I’m back living in the US, courtesy of five months researching with the Latin American studies folks at Tulane U in New Orleans.
After the banal surveillance and corporate vocabulary of English higher education, it’s an incredible tonic to be in a genuinely intellectual and largely progressive environment.
Tulane is a research-1 university but has the feel of a little liberal-arts college—an amazing combination, and remarkably different from the daily infantilisation and mistrust of scholarly life in the UK, with its incipient institutional vulgarity waiting to leap onto your shoulder at any moment, wagging its disciplinary finger in just the way that la perfide Albion’s amour propre has adored since, you know, that Empire thing.
Along with Mauro Porto, I’ve organized a seminar at Tulane for post-docs, doctoral students, and faculty called “Trump and the Americas.” We are attempting to understand what Tiberius’ reign may mean for the region, in terms of everything from completing the Bush-Obama project of building a wall on the border with Mexico to relations with Nicaragua and Venezuela. We’re also supporting the student-led initiative to create a sanctuary campus that will provide shelter to the undocumented, the refugees, and people who dare to come from Muslim-majority countries.
At our first meeting, there was an interesting generational divide.
Grayer-headed folks wanted to talk about the paranoid style in American politics and Gramscian notions of pessimism of the intelligence but optimism of the will. Grad students, by contrast, led with discussion of Twitter and Tiberius’ use of anti-social media.
Meanwhile, the knowledge that Tiberius’ diurnal agenda is largely set by cable news suggests that this is really a complex feedback loop, rather than one in which his Twitter rants simply tell the bourgeois news media’s cravenly lazy journalists what to write about. Though that applies, too.
Being back in the land of the Great Satan, I am watching lots of cable TV—just like the great-orange-crested-leader-who-must-be-obeyed. I’m especially enjoying the seemingly constant promotions for pharmaceutical treatments that counter constipation brought about by opioid addiction.
The 2016 Super Bowl debuted a confronting commercial on this happy topic that has a besuited chap eying a man emerging from a rest room and a dog squatting on the ground with an uncontrolled envy. It alienated viewers, but similar promotions are now in heavy rotation. Qv. a smiling middle-aged white guy in a hard hat discussing construction plans with his blue-collar workforce, and his opioid addiction and subsequent blockage with us. Aw gee, shucks. Take Movantik.
He is not alone. The flawed body that has been over-treated, causing new problems iatrogenetically, has been the very stuff of US advertising since its beginnings. People smell, are weak, lose desirable hair, grow unwanted hair, bleed, collapse, and die. Then they take tonics and really fall ill.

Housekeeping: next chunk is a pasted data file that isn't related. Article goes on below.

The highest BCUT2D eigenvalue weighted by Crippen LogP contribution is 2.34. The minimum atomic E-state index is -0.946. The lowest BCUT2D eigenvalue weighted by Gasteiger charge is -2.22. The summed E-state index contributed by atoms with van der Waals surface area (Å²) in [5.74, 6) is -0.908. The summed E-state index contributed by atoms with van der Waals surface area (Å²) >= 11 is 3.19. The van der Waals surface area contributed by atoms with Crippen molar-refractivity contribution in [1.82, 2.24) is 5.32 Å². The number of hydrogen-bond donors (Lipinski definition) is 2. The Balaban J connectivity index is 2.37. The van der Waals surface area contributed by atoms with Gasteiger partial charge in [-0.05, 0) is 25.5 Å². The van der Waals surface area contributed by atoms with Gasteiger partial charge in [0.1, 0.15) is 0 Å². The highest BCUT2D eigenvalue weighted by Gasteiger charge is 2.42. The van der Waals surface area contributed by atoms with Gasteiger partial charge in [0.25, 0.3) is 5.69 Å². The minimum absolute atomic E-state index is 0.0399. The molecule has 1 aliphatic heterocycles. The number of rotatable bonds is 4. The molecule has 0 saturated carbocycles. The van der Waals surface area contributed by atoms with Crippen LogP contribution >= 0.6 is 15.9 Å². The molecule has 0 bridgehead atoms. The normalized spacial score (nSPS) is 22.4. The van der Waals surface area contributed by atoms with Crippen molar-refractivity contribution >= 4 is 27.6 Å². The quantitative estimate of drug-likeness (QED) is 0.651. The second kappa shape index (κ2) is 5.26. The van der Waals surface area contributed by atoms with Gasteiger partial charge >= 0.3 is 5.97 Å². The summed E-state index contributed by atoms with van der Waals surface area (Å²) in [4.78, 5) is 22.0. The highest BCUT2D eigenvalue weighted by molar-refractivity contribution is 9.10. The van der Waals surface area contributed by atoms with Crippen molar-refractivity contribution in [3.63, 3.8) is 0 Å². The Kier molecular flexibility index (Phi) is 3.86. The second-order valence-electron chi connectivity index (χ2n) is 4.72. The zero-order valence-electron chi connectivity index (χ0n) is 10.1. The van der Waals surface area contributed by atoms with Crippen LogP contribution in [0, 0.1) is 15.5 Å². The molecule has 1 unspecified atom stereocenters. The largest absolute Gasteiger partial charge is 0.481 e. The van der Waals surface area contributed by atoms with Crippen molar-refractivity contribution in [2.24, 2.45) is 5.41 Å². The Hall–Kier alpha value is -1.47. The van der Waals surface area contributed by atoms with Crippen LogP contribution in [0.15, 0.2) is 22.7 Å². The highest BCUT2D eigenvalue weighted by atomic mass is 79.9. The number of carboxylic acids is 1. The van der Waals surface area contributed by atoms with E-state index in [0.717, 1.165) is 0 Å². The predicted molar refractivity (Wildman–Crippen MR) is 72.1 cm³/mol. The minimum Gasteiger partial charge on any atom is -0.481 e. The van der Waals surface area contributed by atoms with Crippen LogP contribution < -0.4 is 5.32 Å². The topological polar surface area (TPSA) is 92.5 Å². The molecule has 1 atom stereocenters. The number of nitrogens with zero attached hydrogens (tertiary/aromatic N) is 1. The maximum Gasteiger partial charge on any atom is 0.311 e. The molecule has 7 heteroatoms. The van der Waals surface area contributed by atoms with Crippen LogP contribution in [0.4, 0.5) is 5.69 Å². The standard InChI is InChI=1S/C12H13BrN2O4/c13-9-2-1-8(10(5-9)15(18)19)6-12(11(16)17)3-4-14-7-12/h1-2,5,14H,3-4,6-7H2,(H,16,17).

In the American imaginary, all maladies can be countered, or at least treated, by magic pills and other interventions that bring with them dates, money, and happiness—in short, fulfilment. All this despite the fact that you are an animal, your body is always-already falling apart, and these marvelous medications cause their own problems.
The anti-opioid constipation commercials are extremely controversial—the Obama administration opposed them as offering the wrong message: ‘Hey, become addicted to a crazy drug; get bad side-effects; take another drug. Party on, dude!,’ as it were. Governors, too, got involved, denouncing the commercials.
With under five percent of the world’s population, we consume 80 percent of its opioids in this country. And most folks who love to do so grow constipated.
So what is Movantik?
Its active ingredient is naloxegol, which treats overdoses. Naloxegol is effective in blocking receptors that otherwise welcome drug users; but it generates its own side-effects: nausea, diarrhea, abdominal pain, and other results from withdrawal (which it basically forces the body to endure) such as sweats, chills, anxiety, and irritability. The other side-effect is profit: by 2019, Movantik is expected to bring in US$500 million a year. Nice work if you can get it.
HBO comedy and talk-show host Bill Maher said this following the Super Bowl commercial: ‘Was that really an ad for junkies who can’t shit? America, I luv ya but I just can’t keep up.’ The US Pain Foundation was outraged by this wee outburst. Unlike Maher, the Foundation highlights the work of ‘pain warriors and care champions.’
Three-time Olympic gold-medal athlete Jackie Joyner-Kersee has leant her name to popularise drug treatment for opioid-induced constipation. Thanks for the video to Hollywood Health Report. Though if you read the small print, the interview with her is courtesy of the makers of Movantik. I think that means they paid her and others involved in the ‘program.’
Oh, and the American College of Physicians just updated its guidelines on treating lower-back pain. The news? Don’t take opioids. Go for a stroll, go for a run, wait it out.
Toby Miller is Emeritus Distinguished Professor at the University of California, Riverside, the Sir Walter Murdoch Professor of Cultural Policy Studies at Murdoch University, Profesor Invitado at the Universidad del Norte, Professor of Journalism, Media and Cultural Studies at Cardiff University/Prifysgol Caerdydd and Director of the Institute for Media & Creative Industries at Loughborough University in London. He can be contacted at firstname.lastname@example.org and his adventures scrutinized at www.tobymiller.org.